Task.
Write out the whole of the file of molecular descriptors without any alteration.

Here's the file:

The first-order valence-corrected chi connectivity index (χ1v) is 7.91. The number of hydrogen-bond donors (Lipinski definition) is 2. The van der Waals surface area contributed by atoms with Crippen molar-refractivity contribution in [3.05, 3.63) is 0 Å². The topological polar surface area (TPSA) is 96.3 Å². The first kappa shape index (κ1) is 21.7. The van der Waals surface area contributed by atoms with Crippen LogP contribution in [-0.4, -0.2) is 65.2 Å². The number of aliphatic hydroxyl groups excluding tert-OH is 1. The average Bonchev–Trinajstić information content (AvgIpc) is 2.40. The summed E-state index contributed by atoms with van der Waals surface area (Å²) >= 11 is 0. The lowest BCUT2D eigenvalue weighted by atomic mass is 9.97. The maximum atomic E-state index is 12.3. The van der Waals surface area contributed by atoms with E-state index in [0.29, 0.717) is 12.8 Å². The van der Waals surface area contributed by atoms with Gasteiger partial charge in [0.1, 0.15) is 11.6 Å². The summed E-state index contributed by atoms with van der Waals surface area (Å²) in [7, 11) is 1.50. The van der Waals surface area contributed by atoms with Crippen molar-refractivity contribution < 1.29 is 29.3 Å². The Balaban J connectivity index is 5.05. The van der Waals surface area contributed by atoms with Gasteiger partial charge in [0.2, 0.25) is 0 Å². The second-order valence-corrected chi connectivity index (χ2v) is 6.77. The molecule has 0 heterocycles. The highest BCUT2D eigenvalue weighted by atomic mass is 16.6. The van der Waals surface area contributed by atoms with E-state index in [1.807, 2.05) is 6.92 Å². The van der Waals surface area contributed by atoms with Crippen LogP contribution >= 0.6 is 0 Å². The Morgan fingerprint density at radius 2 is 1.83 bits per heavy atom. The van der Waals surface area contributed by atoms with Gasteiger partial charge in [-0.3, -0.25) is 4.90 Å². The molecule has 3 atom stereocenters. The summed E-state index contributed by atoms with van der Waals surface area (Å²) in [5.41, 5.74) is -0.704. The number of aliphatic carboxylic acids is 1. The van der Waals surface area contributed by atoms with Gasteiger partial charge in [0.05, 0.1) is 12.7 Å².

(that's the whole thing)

The first-order valence-corrected chi connectivity index (χ1v) is 7.91. The number of hydrogen-bond donors (Lipinski definition) is 2. The van der Waals surface area contributed by atoms with Crippen molar-refractivity contribution in [3.05, 3.63) is 0 Å². The topological polar surface area (TPSA) is 96.3 Å². The first kappa shape index (κ1) is 21.7. The van der Waals surface area contributed by atoms with Crippen LogP contribution in [-0.4, -0.2) is 65.2 Å². The number of aliphatic hydroxyl groups excluding tert-OH is 1. The average Bonchev–Trinajstić information content (AvgIpc) is 2.40. The summed E-state index contributed by atoms with van der Waals surface area (Å²) >= 11 is 0. The lowest BCUT2D eigenvalue weighted by atomic mass is 9.97. The maximum atomic E-state index is 12.3. The van der Waals surface area contributed by atoms with E-state index in [0.29, 0.717) is 12.8 Å². The van der Waals surface area contributed by atoms with Gasteiger partial charge in [0.1, 0.15) is 11.6 Å². The summed E-state index contributed by atoms with van der Waals surface area (Å²) in [7, 11) is 1.50. The van der Waals surface area contributed by atoms with Crippen molar-refractivity contribution < 1.29 is 29.3 Å². The Balaban J connectivity index is 5.05. The van der Waals surface area contributed by atoms with Gasteiger partial charge in [0.2, 0.25) is 0 Å². The second-order valence-corrected chi connectivity index (χ2v) is 6.77. The molecule has 0 heterocycles. The highest BCUT2D eigenvalue weighted by atomic mass is 16.6. The van der Waals surface area contributed by atoms with E-state index in [1.807, 2.05) is 6.92 Å². The van der Waals surface area contributed by atoms with Crippen LogP contribution >= 0.6 is 0 Å². The Morgan fingerprint density at radius 2 is 1.83 bits per heavy atom. The van der Waals surface area contributed by atoms with Gasteiger partial charge in [-0.3, -0.25) is 4.90 Å². The molecule has 3 atom stereocenters. The summed E-state index contributed by atoms with van der Waals surface area (Å²) in [5.41, 5.74) is -0.704. The number of aliphatic carboxylic acids is 1. The van der Waals surface area contributed by atoms with Gasteiger partial charge in [0.05, 0.1) is 12.7 Å².